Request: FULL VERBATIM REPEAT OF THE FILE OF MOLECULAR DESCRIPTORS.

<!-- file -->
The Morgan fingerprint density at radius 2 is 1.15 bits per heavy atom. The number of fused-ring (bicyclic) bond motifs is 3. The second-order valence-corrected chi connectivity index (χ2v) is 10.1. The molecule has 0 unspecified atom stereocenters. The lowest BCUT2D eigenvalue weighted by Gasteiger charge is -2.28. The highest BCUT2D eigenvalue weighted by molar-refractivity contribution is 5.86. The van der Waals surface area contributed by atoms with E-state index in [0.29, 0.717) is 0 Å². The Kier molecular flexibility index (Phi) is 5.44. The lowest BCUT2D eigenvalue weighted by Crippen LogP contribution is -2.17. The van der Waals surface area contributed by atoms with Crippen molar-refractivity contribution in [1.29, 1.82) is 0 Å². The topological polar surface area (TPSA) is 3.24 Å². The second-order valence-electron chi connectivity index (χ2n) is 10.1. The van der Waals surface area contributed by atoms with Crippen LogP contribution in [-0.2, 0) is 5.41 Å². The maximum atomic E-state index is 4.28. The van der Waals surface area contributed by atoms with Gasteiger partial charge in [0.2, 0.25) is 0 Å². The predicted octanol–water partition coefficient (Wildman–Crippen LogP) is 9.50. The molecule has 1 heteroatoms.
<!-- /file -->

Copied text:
The Morgan fingerprint density at radius 2 is 1.15 bits per heavy atom. The number of fused-ring (bicyclic) bond motifs is 3. The second-order valence-corrected chi connectivity index (χ2v) is 10.1. The molecule has 0 unspecified atom stereocenters. The lowest BCUT2D eigenvalue weighted by Gasteiger charge is -2.28. The highest BCUT2D eigenvalue weighted by molar-refractivity contribution is 5.86. The van der Waals surface area contributed by atoms with E-state index in [0.29, 0.717) is 0 Å². The Kier molecular flexibility index (Phi) is 5.44. The lowest BCUT2D eigenvalue weighted by Crippen LogP contribution is -2.17. The van der Waals surface area contributed by atoms with Crippen molar-refractivity contribution in [1.29, 1.82) is 0 Å². The topological polar surface area (TPSA) is 3.24 Å². The second-order valence-electron chi connectivity index (χ2n) is 10.1. The van der Waals surface area contributed by atoms with Crippen LogP contribution in [-0.2, 0) is 5.41 Å². The maximum atomic E-state index is 4.28. The van der Waals surface area contributed by atoms with Gasteiger partial charge in [0.2, 0.25) is 0 Å². The predicted octanol–water partition coefficient (Wildman–Crippen LogP) is 9.50. The molecule has 1 heteroatoms.